A standout concept was the Zombie Disaster Preparedness game, which teaches disaster awareness and preparedness under the themed guise of the ever popular zombie outbreak scenario. Here’s how it would work: participants receive a text message confirming a zombie outbreak in their area. On game day, they complete a range of tasks with Zombie Training Specialists who teach skills like first aid, CPR, starting a fire, and other essential skills. Education is embedded in entertainment, and participants no doubt love this theme in the wake of popular series like The Walking Dead.

Go Game Lunchboxes

From the participant perspective, the Go Game no doubt feels a like 007 adventure. All challenges start with a kids’ lunchbox containing a smartphone and instructions inside. Game runners are not out in the field; they’re remotely viewing the games to monitor teams as they complete tasks. Game runners typically only jump in when necessary. This “playing God” might be prompted by any reason, from adjusting for unforeseen challenges to upping the difficulty level where needed. Photos and video are uploaded in real-time to the game runner’s control center.

It’s not all about technology, however; story and theming play an important role in creating these environments. Often, locally sourced live actors are hired to inhabit the space where the games are played. An actor will be given props, costumes, and a script to guide interactions if they’re approached by the scavenger hunt teams. Actors can report back, acting as on the ground eyes and ears for game runners as needed.

Go Game Winners Announced

Throughout the challenges, teams work together to complete various tasks while also having fun. Events typically feature prizes for the best teams, underscoring the lighthearted elements by keeping things quirky. A typical prize might be a faux mustache. When the judging of creative submissions is involved, a judging app will pop up on the teams’ phones that allows them to quickly and painlessly submit their feedback.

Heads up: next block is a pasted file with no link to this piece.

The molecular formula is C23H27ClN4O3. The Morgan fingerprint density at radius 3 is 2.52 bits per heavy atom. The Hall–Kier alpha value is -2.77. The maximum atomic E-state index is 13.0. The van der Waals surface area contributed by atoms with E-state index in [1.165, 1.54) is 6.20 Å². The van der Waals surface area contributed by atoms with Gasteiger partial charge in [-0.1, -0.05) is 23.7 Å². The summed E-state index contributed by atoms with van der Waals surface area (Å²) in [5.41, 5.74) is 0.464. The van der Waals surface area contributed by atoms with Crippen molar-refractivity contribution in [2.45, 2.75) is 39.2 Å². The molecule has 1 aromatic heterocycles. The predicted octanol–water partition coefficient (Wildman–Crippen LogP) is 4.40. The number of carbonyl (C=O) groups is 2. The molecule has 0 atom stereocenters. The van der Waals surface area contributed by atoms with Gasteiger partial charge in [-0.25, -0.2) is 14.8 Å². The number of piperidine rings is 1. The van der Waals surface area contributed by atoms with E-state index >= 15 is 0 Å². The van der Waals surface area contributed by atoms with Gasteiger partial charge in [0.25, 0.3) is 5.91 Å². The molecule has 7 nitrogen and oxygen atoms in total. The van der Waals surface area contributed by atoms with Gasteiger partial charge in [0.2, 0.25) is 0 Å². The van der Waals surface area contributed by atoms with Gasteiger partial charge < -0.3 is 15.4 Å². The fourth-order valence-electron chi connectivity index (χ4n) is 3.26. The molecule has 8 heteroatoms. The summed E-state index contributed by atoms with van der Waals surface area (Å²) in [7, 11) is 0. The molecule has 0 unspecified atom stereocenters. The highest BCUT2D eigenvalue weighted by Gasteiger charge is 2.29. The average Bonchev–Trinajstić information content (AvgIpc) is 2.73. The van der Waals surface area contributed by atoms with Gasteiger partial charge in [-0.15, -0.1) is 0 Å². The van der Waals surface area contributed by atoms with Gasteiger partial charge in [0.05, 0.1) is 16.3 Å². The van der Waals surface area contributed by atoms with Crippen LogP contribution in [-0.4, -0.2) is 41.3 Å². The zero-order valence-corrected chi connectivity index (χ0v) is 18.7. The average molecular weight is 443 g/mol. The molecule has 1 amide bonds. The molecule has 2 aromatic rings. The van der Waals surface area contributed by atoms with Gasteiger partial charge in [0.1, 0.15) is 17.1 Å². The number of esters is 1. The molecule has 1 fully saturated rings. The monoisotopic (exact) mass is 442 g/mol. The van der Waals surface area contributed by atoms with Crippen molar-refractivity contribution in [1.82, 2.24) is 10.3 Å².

The technology allows for incredible flexibility in terms of how many people can participate in a given adventure. Go Game has run games for just a few people and has subsequently scaled their service up to create games for thousands. In one example, a game runner remotely oversaw a challenge for thousands of people in Malta.

Go Game game runner's screen

What’s equally fascinating is the vision for the future evolution of Go Game. The next iteration is building a more sophisticated narrative gameplay environment. In these “choose your own adventure” style modules, stories will be built around participant choices using branching logic. Each choice leads to different consequences and thus a unique direction in the game. Players become the protagonists, and each experience is that much more customized.

The way that Go Game has completely redeveloped the idea of corporate team building gives us hope. Technology, storytelling, and theming are being combined to bring some fun to that last outpost of stuffiness and stifled creativity: corporate America. As it’s being embraced by big brands and startups alike, we’re interested to see the potential for themed experiences in other contexts and venues. Theming can underscore educational experiences, management training, team building and more. Go Game’s team building 2.0 is inspiring; we can’t wait to see what the next iteration holds.

Images sourced by Sasha Bailyn and via TheGoGame.com